Iceland had been the last trip of my world tour (which ended then mid-September 2007), but all the time I knew I was heading on a pre-booked cheap deal to Stockholm, Sweden in October 2007, so my travelling bandwagon had not quite worked out how to stop and I was soon on a Ryanair flight from London Stansted to Skavsta Stockholm. (The purpose of which was essentially to watch Sweden v Northern Ireland. Following my country’s football fortunes again, and we were inspired to a fantastic 1-1 draw in front of their Yellow army of fans.)
So having spent another month in between in my ‘second home’ of Bournemouth, Dorset, England (having just started a new job in an excellent theatre), I was ready to see somewhere new, my 19th country of the year 2007 would fall to Sweden. That’s the home of Abba, so I managed to avoid Waterloo on route to get some Money. I drove to Stansted from Bournemouth in my Super Trouper with my mate Colin Black. Colin is also a fellow Northern Ireland fan and there were many of us on the flight. This included good mates Gavin McClelland (who I have known since I was 5), Dave King, Andrew Webb and Colin Bowles, all who stayed in the same hostel as me. The first night I ended up in a bar with north of England based Norn Iron fans including Leatherman (Paul Foley), Nolers, John Hart and Owen Millar.
Either side of the match though, there was Swedish culture and people to see. The bus tour of Stockholm I found to be extremely informative and very relaxed. This cost around 250 Swedish Kroner if I remember correctly. This is about 20 quid. Average for a city bus tour, I had reckoned. These city bus tours I had previously done in Los Angeles, Berlin, Moscow and Dublin amongst others. Stockholm’s population is just under 2 million, it is the largest city in Sweden and is located on various islands around Lake Malaren (one of the biggest ones in the Baltic area). The city actually is based on something like 14 islands, though I’m not sure how many of these I was on (possibly just three, at Solna; where our hostel was; and one containing the Palace of the Royal Family). I may well have heard this totally wrong during the tour (strangely for once I wasn’t taking notes) but Stockholm means something like ‘the floating log on an island’. Even if I heard wrong, I like the idea.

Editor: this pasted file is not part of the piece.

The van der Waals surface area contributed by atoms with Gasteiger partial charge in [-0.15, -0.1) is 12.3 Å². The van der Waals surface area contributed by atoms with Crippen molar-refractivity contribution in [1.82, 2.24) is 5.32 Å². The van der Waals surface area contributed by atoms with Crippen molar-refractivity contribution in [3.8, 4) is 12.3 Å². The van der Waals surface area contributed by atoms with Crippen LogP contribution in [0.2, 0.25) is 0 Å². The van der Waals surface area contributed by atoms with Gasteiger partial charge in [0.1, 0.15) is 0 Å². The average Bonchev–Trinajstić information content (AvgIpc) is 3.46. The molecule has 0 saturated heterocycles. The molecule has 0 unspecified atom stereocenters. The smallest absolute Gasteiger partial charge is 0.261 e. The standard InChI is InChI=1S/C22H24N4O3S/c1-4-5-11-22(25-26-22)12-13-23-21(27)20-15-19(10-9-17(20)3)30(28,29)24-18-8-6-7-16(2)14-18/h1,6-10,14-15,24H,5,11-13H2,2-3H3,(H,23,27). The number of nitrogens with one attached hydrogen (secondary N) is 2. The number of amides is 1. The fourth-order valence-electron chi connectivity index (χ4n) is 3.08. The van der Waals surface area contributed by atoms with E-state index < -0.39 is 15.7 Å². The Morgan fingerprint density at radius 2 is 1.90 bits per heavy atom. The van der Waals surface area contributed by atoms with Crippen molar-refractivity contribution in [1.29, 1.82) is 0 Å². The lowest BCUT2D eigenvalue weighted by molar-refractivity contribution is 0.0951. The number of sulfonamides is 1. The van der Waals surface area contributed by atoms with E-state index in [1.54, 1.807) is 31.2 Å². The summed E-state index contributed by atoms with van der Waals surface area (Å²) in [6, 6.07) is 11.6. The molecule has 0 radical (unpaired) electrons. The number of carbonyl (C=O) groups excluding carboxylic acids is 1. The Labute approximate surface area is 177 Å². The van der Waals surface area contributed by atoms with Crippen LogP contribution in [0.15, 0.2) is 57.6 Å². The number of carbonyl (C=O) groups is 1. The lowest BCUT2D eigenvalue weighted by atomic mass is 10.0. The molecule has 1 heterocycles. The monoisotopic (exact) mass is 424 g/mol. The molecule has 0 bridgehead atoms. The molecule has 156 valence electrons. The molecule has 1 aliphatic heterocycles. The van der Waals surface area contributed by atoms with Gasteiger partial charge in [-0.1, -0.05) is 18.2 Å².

The Old Town features many steep hills, old cobbled streets and untouched architecture. It is bizarrely quiet after 9 pm at night, with not many bars or even restaurants in the area where people live. The Swedish have a strong work ethic and in almost conservative lights out approach, work in the week and party the weekend. This aspect I could only grasp from what I saw and also the meeting of Swedish Alex in Bournemouth. It’s my take on it and I stick with it.
Stockholm is a superb centre for boating. One in ten people own a boat (the variety of boats was clear to see from staring at the lake), which shows the richness as well. Of course we have heard of the terrorist threat to Sweden’s World Trade Centre not just in the aftermath of 9/11 attacks. Oh I saw the World Trade Centre as well. A lot of big business in this country. It’s even the home of IKEA, a world leading furniture manufacturer. The richness can also be clear to see on the city’s shopping streets. Expensive gifts, clothes, even beggars wear shoes and socks. There was something bizarre about Stockholm. Possibly more bizarre than some of those places I’d seen on my tour. And who would have found anywhere more bizarre than a shop which bans bags (in Moscow), a city seemingly smaller than Groomsport (Rotorua), a bar with 3 different tariffs (for the same drink) (in Prague), a village with no postcards (Osterweddingen) and a Belarussian lady (called Taisa) who took 5 hours of her day to help me find a hotel in Bobruisk? Anyways…